Amanda Michalopoulou was born in Athens, Greece, in 1966. She studied French Literature in Athens and Journalism in Paris. In 1993, she she was awarded the Best Short Story Prize by »Revmata« literary magazine. Shortly afterwards she published her first collection of short stories, »Éxo i zoi ine políchromi« (1994; tr: Life is colourful out there). With a sharp eye for detail, she portrays situations taken from daily life, whose outcomes are often surrealistically incisive. The fantastic and disconcerting element in her work turns up also in her subsequent books, which have been translated into ten languages.
Her three novels, »Jándes« (1996; tr: Octopus garden), »Osses forés antéxis« (1998; tr: As many times as you can bear it) and »Paliókeros« (2001; tr: Bloody awful weather), form a trilogy. Her first novel, »Jándes«, which was awarded the prestigious Critics’ Prize by the literary magazine »Diavazo«, tells the story of a family of Greek chefs. In »Osses forés antéxis«, the Greek narrator passes through several European cities in search of her Czech beloved, who looks like Franz Kafka and tenderly calls her his »little beetle«. Michalopoulou incorporates eighty quotations from Kafka and numerous allusions to his life in the telling of this post-modern odyssey. Along with two of her novels, the collection of short stories »Ich mach euch den Garaus« (2002; t: I’ll finish you all off) has been translated into German. In 2008, her collection of thirteen short stories »Tha Ithela« was translated into English as »I’d Like«. The American translation was awarded the National Endowment for the Arts’ International Literature Award 2008 and included in the »Reading the World 2008« book list. It was also listed for the Best Book in Translation Prize, awarded by the University of Rochester. Recently she has published the novel »Pos na kryfteis« (2010; tr: How to hide) an adventurous road novel and a perceptive comment about the way we live now: as multi-ethnic nomads who are divided between countries, cultures and families, afraid to put down roots. That book was written in Berlin where Michalopoulou lived for seven years (2003–2010). Her most recent literary work is called »Lamperi mera« (2012; tr: Bright day) and can be read as a testimony to loss in contemporary Greece.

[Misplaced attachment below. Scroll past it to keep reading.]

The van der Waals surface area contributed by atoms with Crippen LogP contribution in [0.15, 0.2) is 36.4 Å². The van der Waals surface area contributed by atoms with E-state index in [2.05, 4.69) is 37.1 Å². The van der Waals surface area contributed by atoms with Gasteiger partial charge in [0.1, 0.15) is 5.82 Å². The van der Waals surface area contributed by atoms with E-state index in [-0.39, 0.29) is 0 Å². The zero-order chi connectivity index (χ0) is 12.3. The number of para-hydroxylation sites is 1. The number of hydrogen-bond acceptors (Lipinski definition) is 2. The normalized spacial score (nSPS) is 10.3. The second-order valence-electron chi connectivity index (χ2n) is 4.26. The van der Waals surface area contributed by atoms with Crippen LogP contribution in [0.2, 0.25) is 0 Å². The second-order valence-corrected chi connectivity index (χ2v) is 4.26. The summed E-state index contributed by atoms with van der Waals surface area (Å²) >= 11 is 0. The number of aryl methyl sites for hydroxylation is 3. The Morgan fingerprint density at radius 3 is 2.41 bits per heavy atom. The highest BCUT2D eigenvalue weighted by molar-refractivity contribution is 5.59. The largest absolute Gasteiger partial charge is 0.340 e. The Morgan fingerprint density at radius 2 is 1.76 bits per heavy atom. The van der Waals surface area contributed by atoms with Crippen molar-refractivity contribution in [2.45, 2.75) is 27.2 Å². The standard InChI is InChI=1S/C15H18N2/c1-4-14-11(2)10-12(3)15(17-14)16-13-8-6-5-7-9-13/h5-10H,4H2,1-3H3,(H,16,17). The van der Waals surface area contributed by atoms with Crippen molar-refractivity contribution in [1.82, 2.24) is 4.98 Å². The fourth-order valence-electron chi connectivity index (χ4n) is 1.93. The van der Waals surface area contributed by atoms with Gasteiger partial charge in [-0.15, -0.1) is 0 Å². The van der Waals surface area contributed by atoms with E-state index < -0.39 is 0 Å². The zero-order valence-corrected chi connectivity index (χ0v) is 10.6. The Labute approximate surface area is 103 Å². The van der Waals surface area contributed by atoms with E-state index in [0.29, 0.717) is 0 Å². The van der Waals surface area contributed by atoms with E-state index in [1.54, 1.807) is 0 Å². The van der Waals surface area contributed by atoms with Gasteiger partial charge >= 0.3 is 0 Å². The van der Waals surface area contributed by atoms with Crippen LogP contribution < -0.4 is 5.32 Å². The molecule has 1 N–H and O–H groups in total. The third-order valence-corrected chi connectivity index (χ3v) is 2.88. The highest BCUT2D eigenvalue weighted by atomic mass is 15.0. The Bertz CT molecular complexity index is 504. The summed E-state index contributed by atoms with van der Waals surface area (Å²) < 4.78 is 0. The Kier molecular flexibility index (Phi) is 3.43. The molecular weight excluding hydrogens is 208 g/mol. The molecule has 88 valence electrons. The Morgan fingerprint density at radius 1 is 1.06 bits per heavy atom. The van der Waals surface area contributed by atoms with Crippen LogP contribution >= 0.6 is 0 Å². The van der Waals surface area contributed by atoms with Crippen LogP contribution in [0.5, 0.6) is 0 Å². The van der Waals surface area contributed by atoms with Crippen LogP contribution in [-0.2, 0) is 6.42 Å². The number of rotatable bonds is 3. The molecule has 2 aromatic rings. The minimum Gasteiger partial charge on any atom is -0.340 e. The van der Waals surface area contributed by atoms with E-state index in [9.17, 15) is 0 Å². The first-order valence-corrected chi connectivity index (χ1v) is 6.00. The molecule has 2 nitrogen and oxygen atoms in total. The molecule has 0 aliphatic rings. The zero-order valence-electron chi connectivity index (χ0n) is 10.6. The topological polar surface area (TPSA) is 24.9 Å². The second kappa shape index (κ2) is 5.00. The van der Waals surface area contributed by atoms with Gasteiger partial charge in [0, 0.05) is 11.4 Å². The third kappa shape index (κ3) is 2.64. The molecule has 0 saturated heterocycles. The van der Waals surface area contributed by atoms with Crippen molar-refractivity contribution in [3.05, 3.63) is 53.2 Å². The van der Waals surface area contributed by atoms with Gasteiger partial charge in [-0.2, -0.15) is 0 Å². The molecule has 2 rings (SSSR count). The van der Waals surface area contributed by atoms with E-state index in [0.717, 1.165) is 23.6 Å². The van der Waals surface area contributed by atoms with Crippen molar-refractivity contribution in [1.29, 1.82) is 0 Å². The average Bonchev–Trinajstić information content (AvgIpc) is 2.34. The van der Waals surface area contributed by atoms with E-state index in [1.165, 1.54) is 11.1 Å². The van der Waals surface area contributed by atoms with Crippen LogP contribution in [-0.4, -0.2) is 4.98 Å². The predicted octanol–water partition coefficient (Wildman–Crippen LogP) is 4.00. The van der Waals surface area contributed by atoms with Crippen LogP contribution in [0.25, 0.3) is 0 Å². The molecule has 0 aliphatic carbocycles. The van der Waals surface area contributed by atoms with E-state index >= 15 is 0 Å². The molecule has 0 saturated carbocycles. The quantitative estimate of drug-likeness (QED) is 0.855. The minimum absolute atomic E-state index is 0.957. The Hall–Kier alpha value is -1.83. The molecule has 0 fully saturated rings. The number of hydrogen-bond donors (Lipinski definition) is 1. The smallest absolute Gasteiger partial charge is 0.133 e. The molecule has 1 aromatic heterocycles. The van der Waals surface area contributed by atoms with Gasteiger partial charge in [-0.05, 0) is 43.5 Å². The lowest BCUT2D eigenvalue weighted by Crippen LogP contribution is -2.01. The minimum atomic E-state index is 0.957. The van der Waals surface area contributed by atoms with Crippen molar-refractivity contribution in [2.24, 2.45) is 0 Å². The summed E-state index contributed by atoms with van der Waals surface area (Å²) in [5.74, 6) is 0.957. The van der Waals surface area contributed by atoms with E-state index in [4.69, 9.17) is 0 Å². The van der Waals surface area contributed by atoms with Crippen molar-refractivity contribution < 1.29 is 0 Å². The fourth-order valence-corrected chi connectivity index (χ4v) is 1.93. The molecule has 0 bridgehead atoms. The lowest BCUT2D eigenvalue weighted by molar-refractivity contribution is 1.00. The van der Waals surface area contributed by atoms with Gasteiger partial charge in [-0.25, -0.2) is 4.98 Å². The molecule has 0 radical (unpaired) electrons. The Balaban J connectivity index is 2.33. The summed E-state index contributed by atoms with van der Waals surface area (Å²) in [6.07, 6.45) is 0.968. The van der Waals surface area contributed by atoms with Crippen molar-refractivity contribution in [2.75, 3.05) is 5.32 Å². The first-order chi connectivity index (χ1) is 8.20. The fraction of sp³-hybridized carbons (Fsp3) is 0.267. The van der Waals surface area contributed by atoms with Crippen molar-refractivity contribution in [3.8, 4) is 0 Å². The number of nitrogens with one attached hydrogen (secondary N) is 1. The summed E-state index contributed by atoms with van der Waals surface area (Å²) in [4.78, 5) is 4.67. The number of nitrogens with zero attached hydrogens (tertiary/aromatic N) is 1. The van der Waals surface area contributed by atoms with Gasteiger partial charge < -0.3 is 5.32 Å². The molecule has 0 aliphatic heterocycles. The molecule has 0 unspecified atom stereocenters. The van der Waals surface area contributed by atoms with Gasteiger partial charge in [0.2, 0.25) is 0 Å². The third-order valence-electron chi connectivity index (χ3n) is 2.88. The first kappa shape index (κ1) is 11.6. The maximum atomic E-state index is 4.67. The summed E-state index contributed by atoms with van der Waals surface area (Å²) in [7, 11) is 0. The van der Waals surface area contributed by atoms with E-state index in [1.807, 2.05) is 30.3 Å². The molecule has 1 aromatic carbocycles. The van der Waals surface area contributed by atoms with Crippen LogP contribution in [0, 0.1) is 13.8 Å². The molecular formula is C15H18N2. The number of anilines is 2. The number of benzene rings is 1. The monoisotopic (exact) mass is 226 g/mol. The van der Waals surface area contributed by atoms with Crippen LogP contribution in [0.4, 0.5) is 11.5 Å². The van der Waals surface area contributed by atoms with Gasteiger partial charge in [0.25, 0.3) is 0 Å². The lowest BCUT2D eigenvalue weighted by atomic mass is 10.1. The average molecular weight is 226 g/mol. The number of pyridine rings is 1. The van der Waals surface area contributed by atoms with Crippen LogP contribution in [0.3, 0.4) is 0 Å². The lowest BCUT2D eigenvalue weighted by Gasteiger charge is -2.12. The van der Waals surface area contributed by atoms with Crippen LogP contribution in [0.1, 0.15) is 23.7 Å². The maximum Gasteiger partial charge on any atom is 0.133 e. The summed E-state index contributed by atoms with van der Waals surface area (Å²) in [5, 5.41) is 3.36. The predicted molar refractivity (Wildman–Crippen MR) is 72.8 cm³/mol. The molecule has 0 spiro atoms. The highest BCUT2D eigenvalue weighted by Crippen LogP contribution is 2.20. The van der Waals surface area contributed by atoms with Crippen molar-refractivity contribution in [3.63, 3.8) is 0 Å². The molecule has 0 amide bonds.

Michalopoulou is also the author of many children’s books. Her bilingual book, »I Hina« (2008; tr: The goose) with Greek and German texts tells the story of a family recipe which traces the German background of the writer’s husband, Dimitris Tsoumplekas. A visual artist illustrated the book with photos and various testimonies of their travels through German landscapes and through family secrets. Michalopoulou has received scholarships from the German Academic Exchange Service and the Literary Colloquium in Berlin. She lives in Athens and Paris.
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